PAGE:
When I get him to wherever he is going, to mix with other teenagers or friends, I hang back – to help him feel autonomous and independent. I check myself. And I hate myself for that.

I hate that Eoghan has been denied most of his vital therapies such as physiotherapy, occupational therapy or speech and language therapy.

I hate that he is confined to a wheelchair that is too small for him. And like Panti Bliss, I despair at the sight of government politicians who say that they are making the “tough decisions”.

download (1) Eoghan with his assistance dog Duke

I despair at those who actively decide to treat my son as less than equal. I despair at those in cabinet who deprive him of his rights. The same government ministers who say to camera – without blinking – that my son must pay the price for the gambling debts of bankers and developers.

Like Panti Bliss, my son and I know only too well what it is like “to be put in your place”.  That place is on a series of endless waiting lists. And, like Rory O’Neill’s experience, it feels oppressive. And it hurts.

Over 10,000 children and young adults with physical and intellectual disabilities have been waiting over 12 months for basic therapies such as speech and language therapy or physiotherapy.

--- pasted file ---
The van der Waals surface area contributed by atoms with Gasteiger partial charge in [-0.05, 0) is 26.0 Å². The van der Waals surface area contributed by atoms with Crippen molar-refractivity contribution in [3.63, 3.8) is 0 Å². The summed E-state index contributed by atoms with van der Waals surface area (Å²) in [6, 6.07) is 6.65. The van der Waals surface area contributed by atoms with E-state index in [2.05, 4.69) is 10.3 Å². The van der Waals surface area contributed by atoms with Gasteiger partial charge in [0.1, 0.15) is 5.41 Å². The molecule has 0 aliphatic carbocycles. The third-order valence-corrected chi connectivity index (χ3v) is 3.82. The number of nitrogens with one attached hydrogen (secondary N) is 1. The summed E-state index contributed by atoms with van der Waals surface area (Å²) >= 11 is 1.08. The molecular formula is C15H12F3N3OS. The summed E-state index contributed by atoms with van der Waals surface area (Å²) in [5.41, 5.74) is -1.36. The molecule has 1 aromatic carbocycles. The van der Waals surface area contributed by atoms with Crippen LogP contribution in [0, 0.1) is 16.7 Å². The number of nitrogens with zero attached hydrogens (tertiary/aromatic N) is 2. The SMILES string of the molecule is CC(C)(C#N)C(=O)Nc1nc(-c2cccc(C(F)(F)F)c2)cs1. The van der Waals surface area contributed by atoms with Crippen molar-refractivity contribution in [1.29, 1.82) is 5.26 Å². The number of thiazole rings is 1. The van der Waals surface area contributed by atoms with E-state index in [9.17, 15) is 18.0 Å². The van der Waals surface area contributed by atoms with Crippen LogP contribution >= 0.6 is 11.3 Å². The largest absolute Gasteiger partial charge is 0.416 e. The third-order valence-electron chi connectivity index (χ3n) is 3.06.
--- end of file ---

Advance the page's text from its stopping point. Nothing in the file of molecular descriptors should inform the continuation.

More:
All of the services and supports for children with disabilities and medical challenges are in disarray.  To paraphrase Panti Bliss, this has made me an “accidental” activist for the rights of children and adults with disabilities.

Invisible community

My experiences as a father and a carer have led to my decision to run for the Seanad on the TCD panel. I have spoken repeatedly over the last six months on national radio, television and in all of our newspapers about the appalling conditions that afflict children and young adults who are different by way of physical or intellectual challenges.

I have spoken openly about the fact that my son is developing a scoliotic curve to his spine.  To see him twisting in a wheelchair that is too small for him is heartbreaking.  To hear him tell me that his back or his hips hurt is unbearable.